What it’s about:
Allana Harrison wanted out. She wanted to escape her painful, broken past and enjoy a fresh start somewhere else. Anywhere else. And while all of the boys in high school and college promised to deliver that dream, only one man actually pulled through.
Now a young adult, Allana finds herself on the opposite side of the world, in a prosperous and rich town that’s not only isolated from her past, but from the crime, grime and hustle of bigger cities, in a country where she doesn’t understand the language or know anybody else except her husband. And that’s how she likes it.
Until she meets Alex, another American who ends up being her only other friend, the one person who reminds her of what it’s like to feel desired, wanted and hungered for.
Except Alex has motives. And Alex has questions — about her husband’s work at the world’s most-advanced, leading-edge power station, questions he wants answered… and when Allana can no longer provide them, Alex threatens to reveal the secrets of their forbidden past, secrets that will destroy the man that saved her.
Caught between two men — one she loves and the other she can’t help but love — Allana must deliberate the role she plays in the moments leading to humankind’s greatest disaster… in 1986.
1986 by Morgan Parker is an entertaining suspense involving the Chernobyl nuclear reactor disaster. If you like conspiracy theory or Cold War novels, 1986 is right up your alley.
Parker’s latest novel is a third person narrative about Allana, Vasy, and Alex’s involvement in instigating or trying to prevent the Chernobyl disaster (you’ll have to read the book to find out!). 1986 is not a romance, nor is it an erotic suspense; avid Morgan Parker readers might be surprised by the lack of sex! The plot is evenly paced, picking up in tension and drama only in the second half of the book. Since this is historical fiction, and readers know (hopefully) about the incident at Chernobyl, there is a sense of dread and foreboding that continues from the first page to the last.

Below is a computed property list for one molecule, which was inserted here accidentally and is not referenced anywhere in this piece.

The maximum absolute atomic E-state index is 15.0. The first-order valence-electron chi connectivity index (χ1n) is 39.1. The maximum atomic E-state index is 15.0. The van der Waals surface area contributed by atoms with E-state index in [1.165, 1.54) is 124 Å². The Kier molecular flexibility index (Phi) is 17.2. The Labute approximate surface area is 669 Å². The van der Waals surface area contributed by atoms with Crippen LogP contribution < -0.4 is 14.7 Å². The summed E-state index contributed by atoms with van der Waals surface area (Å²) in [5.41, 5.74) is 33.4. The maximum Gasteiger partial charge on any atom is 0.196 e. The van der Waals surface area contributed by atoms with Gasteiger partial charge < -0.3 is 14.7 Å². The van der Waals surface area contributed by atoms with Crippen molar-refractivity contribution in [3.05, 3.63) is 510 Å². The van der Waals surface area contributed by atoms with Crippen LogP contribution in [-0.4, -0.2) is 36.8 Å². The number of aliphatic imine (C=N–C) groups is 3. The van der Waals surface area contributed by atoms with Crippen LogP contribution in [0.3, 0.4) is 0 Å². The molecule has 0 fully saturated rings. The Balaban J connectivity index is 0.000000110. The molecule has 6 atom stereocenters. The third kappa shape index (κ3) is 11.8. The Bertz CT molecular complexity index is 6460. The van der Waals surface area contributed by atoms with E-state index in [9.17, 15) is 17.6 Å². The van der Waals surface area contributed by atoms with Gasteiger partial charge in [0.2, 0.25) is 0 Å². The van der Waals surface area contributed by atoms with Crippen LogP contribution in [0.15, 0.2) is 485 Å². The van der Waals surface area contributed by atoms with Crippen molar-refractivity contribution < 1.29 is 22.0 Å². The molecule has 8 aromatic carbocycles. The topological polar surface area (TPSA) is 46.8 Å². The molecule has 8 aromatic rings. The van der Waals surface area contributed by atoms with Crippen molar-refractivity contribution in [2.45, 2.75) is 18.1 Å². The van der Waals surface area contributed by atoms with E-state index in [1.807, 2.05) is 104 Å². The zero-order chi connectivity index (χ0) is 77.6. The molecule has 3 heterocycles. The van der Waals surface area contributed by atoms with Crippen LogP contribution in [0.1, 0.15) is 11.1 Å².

I appreciated Parker’s limited number of characters. It was easier to focus on their actions and guess at their allegiances. The main character, Allana, is a young American who meets and marries Ukrainian MIT student, Vasy, and then follows him to Russia. She seems to love Vasy, but there is a constant reference to her desire to escape her seedy past. I could not find a reason to like Allana or to ever consider her a victim. She married to escape her past. She complains about her boredom from being a stranger in a strange land with a workaholic husband. She uses her boredom as an excuse to pursue an adulterous affair with Alex. I think readers are meant to sympathize with Allana and see her as a pawn in a major conspiracy, but she could have avoided that roll by making different choices. I would have to say that Vasy is the only character I liked, and I probably shouldn’t have liked him given some of his actions.
It is clear that Parker has thoroughly researched the Chernobyl incident as well as the general area of Pripyat. He paints a vivid picture of the bitter cold winters, the unreliability of everyday conveniences, as well as the gruesome aftermath of the nuclear disaster. Parker effectively planted the seed that Cold War conspiracies were behind many of the tragedies that happened in the 1980s. History, tragedy, and suspense combine to make 1986 an intriguing read.
About the author: Morgan Parker is the pen name for a shy and introverted former banker. Given the nature of his former career and his unique childhood upbringing in a trendy, white-collar town West of Toronto, Mr. Parker made up plenty of stories to stay employed and to avoid the responsibilities of adulthood. His novels are a product of those stories.
Mr. Parker believes that all great novels involve realistic characters, motives and love stories. He tries (really hard) to emulate his favorite authors while writing his own novels. He stresses that all of his tales and characters are fictional in nature and welcomes all kinds of feedback, even the worst kind, so that he might continue to develop and grow as an author.
When Mr. Parker isn’t writing, he likes to read and watch movies. As a serial napper, he has been known to convert corporate prayer rooms and quiet areas into common siesta zones. He believes in hibernation.
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